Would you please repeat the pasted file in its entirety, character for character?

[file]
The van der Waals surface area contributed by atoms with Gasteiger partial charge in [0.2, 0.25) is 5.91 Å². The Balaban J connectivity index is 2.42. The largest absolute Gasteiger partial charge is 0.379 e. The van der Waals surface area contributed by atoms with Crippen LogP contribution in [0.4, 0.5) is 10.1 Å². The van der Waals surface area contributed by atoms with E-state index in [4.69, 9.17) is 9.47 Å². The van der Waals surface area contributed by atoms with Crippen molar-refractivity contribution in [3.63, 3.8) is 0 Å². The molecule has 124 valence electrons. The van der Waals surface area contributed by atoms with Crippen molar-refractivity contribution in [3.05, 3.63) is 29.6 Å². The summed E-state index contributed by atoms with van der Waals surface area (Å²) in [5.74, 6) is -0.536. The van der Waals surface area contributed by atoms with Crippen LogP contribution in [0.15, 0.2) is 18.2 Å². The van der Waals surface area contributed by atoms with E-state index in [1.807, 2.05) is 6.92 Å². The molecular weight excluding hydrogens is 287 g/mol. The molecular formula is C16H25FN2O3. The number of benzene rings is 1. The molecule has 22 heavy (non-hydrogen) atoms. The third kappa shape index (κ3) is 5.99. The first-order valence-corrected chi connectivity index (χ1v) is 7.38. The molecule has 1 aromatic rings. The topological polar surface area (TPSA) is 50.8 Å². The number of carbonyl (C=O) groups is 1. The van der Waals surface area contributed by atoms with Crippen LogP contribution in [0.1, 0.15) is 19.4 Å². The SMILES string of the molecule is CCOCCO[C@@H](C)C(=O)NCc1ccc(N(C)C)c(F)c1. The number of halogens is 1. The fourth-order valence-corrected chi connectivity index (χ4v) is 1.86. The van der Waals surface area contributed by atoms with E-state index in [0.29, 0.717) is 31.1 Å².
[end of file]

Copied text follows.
The van der Waals surface area contributed by atoms with Gasteiger partial charge in [0.2, 0.25) is 5.91 Å². The Balaban J connectivity index is 2.42. The largest absolute Gasteiger partial charge is 0.379 e. The van der Waals surface area contributed by atoms with Crippen LogP contribution in [0.4, 0.5) is 10.1 Å². The van der Waals surface area contributed by atoms with E-state index in [4.69, 9.17) is 9.47 Å². The van der Waals surface area contributed by atoms with Crippen molar-refractivity contribution in [3.63, 3.8) is 0 Å². The molecule has 124 valence electrons. The van der Waals surface area contributed by atoms with Crippen molar-refractivity contribution in [3.05, 3.63) is 29.6 Å². The summed E-state index contributed by atoms with van der Waals surface area (Å²) in [5.74, 6) is -0.536. The van der Waals surface area contributed by atoms with Crippen LogP contribution in [0.15, 0.2) is 18.2 Å². The van der Waals surface area contributed by atoms with E-state index in [1.807, 2.05) is 6.92 Å². The molecular weight excluding hydrogens is 287 g/mol. The molecular formula is C16H25FN2O3. The number of benzene rings is 1. The molecule has 22 heavy (non-hydrogen) atoms. The third kappa shape index (κ3) is 5.99. The first-order valence-corrected chi connectivity index (χ1v) is 7.38. The molecule has 1 aromatic rings. The topological polar surface area (TPSA) is 50.8 Å². The number of carbonyl (C=O) groups is 1. The van der Waals surface area contributed by atoms with Crippen LogP contribution in [0.1, 0.15) is 19.4 Å². The SMILES string of the molecule is CCOCCO[C@@H](C)C(=O)NCc1ccc(N(C)C)c(F)c1. The number of halogens is 1. The fourth-order valence-corrected chi connectivity index (χ4v) is 1.86. The van der Waals surface area contributed by atoms with E-state index in [0.29, 0.717) is 31.1 Å².